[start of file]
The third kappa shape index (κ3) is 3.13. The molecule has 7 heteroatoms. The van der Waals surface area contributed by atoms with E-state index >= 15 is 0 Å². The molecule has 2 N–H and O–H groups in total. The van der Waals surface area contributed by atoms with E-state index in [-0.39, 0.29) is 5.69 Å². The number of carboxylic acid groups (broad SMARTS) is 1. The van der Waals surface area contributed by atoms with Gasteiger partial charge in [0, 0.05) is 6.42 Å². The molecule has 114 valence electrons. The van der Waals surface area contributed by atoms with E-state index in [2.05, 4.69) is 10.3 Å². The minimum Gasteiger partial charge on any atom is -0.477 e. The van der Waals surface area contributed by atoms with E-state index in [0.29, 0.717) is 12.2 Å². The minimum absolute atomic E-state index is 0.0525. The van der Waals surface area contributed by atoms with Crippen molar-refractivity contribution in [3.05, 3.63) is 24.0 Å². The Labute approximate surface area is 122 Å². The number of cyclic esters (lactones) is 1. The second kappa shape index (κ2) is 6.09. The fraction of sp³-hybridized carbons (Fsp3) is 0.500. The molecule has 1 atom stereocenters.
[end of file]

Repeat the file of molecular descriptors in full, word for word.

The third kappa shape index (κ3) is 3.13. The molecule has 7 heteroatoms. The van der Waals surface area contributed by atoms with E-state index >= 15 is 0 Å². The molecule has 2 N–H and O–H groups in total. The van der Waals surface area contributed by atoms with E-state index in [-0.39, 0.29) is 5.69 Å². The number of carboxylic acid groups (broad SMARTS) is 1. The van der Waals surface area contributed by atoms with Gasteiger partial charge in [0, 0.05) is 6.42 Å². The molecule has 114 valence electrons. The van der Waals surface area contributed by atoms with E-state index in [2.05, 4.69) is 10.3 Å². The minimum Gasteiger partial charge on any atom is -0.477 e. The van der Waals surface area contributed by atoms with E-state index in [0.29, 0.717) is 12.2 Å². The minimum absolute atomic E-state index is 0.0525. The van der Waals surface area contributed by atoms with Crippen molar-refractivity contribution in [3.05, 3.63) is 24.0 Å². The Labute approximate surface area is 122 Å². The number of cyclic esters (lactones) is 1. The second kappa shape index (κ2) is 6.09. The fraction of sp³-hybridized carbons (Fsp3) is 0.500. The molecule has 1 atom stereocenters.